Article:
Heat, drought causing tree limbs to suddenly drop

WESTON, Mass. — Last week, an oak along Wellesley Street suddenly lost half its mass.

In Portland, Oregon, an oak tree recently shed a fifteen ton portion of itself — with no warning.

In both cases, no one was hurt or killed — but the potential was certainly there.

What the two coasts have in common this summer: heat waves that have just hung on and on. And that is likely contributing to the strange, unpredictable and ultimately frightening phenomenon — of trees suddenly losing limbs.

“I guess scientists don’t know exactly what causes the limb to suddenly break and fall off,” said Leo Simkins, a certified arborist and owner of Simkins Tree Service in Holliston.

While there are a few theories, Simkins believes it has to do with a lack of moisture in the tree itself.

“As cells in the wood start to dry out, they shrink and are less flexible,” he said. “It reaches that point where the flexibility isn’t there... and boom... it breaks right off.”

Simkins likens it to the difference between a board soaked in water, and used to construct rounded surfaces — such as with a canoe — to a dried-out piece of wood which, if bent, snaps.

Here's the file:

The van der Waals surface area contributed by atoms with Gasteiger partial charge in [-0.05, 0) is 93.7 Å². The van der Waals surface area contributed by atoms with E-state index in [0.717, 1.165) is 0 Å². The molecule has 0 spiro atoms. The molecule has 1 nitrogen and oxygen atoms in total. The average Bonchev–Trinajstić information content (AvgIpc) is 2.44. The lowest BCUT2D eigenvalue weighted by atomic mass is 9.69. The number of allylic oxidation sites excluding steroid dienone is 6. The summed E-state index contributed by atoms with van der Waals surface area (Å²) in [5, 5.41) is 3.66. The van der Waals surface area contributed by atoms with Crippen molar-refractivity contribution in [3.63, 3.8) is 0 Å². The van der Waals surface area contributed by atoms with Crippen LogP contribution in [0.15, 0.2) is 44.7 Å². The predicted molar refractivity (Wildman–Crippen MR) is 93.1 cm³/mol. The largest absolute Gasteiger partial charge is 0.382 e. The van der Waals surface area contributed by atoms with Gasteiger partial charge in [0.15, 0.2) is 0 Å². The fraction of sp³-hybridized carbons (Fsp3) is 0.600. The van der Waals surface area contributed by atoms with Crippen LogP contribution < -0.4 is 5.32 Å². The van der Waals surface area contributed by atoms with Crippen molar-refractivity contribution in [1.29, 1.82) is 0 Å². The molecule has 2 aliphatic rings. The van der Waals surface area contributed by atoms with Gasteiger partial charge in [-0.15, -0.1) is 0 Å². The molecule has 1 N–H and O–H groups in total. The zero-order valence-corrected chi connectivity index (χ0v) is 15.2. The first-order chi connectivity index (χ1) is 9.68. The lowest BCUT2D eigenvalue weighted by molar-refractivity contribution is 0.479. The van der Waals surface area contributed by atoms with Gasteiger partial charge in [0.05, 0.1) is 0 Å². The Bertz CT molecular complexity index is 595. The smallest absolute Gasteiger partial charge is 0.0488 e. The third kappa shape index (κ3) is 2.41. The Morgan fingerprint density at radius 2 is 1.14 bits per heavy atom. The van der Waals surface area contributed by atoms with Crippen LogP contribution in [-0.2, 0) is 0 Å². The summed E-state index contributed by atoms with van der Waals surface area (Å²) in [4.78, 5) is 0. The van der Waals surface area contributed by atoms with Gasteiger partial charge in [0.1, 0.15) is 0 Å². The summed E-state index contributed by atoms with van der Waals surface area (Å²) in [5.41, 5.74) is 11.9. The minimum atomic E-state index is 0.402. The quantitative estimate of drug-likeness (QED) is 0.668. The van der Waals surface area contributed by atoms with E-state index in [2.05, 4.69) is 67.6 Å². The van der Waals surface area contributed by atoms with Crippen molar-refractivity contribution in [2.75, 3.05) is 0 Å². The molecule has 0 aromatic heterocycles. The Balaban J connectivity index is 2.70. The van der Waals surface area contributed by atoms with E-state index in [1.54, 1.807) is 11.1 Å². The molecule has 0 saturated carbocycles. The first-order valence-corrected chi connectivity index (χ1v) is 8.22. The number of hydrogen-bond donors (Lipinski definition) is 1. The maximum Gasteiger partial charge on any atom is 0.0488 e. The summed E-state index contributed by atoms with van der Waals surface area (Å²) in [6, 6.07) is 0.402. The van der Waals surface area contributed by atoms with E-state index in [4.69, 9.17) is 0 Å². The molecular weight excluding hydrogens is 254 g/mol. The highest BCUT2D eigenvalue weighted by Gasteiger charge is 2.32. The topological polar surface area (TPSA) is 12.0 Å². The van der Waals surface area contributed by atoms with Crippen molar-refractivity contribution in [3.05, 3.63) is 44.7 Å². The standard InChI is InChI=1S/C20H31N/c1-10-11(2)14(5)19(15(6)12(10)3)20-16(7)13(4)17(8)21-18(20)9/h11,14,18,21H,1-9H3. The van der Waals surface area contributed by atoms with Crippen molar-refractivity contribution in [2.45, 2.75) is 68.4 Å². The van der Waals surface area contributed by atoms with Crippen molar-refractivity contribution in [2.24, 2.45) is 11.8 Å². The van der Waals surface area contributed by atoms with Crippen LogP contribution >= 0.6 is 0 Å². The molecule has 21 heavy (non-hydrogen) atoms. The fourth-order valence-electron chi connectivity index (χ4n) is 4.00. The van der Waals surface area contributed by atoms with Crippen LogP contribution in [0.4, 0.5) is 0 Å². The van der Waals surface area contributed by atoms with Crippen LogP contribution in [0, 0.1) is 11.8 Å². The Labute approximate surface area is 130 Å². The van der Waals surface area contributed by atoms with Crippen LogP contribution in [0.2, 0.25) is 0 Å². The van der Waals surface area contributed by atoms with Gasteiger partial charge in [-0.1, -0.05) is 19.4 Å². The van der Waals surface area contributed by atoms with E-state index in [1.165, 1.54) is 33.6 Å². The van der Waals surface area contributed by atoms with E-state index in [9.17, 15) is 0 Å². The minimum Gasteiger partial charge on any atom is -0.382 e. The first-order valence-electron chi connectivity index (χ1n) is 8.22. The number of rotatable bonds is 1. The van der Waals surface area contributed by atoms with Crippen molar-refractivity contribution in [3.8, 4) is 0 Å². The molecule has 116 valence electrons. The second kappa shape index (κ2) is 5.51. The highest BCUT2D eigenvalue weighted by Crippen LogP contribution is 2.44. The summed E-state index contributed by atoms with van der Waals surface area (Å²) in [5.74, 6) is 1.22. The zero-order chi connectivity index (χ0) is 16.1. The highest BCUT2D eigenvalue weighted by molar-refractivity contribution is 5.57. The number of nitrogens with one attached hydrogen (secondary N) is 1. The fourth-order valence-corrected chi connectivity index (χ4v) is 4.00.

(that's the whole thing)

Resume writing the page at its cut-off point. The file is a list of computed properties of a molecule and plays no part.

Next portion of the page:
While there is an element of unpredictability to such snapping, Simkins said a certain type of branch structure seems more vulnerable than others. That would be the long, horizontal limbs — especially those carrying weight at the end.

“In good conditions, that limb was able to hold that weight up and flex with it,” Simkins said. “But then, all of a sudden, a drought comes and you lose all that moisture in a branch. And it just can’t hold that up and flex with it.”

And, to be sure, Simkins said many trees are suffering dryness this summer.

“I would say this is one of the most extreme droughts I’ve seen in my close to twenty years in business,” he said. “We’re even seeing invasive species that normally thrive over our native species and they’re wilting. And you can tell the understory trees are suffering and the leaves are curled up. Everything is wishing for some water.”

The trees suffering most, he said: older, more mature ones.

“They lose a lot of their fine, root hairs,” Simkins said. “The root system is built up of different size roots. You have the big anchor roots, the smaller fine roots, then you have root hairs that actually absorb the water and nutrients. When it gets really dry out, the tree starts to lose those fine root hairs.”

Not only does that mean less water and nutrients getting absorbed, but the tree loses part of its anchorage to the soil.

“So what we also see in these big droughts is you’ll get a small windstorm that a tree could normally stand up in,” Simkins said. “But now a wind comes through and it uproots the tree because it just doesn’t have the holding capacity to the soil.”

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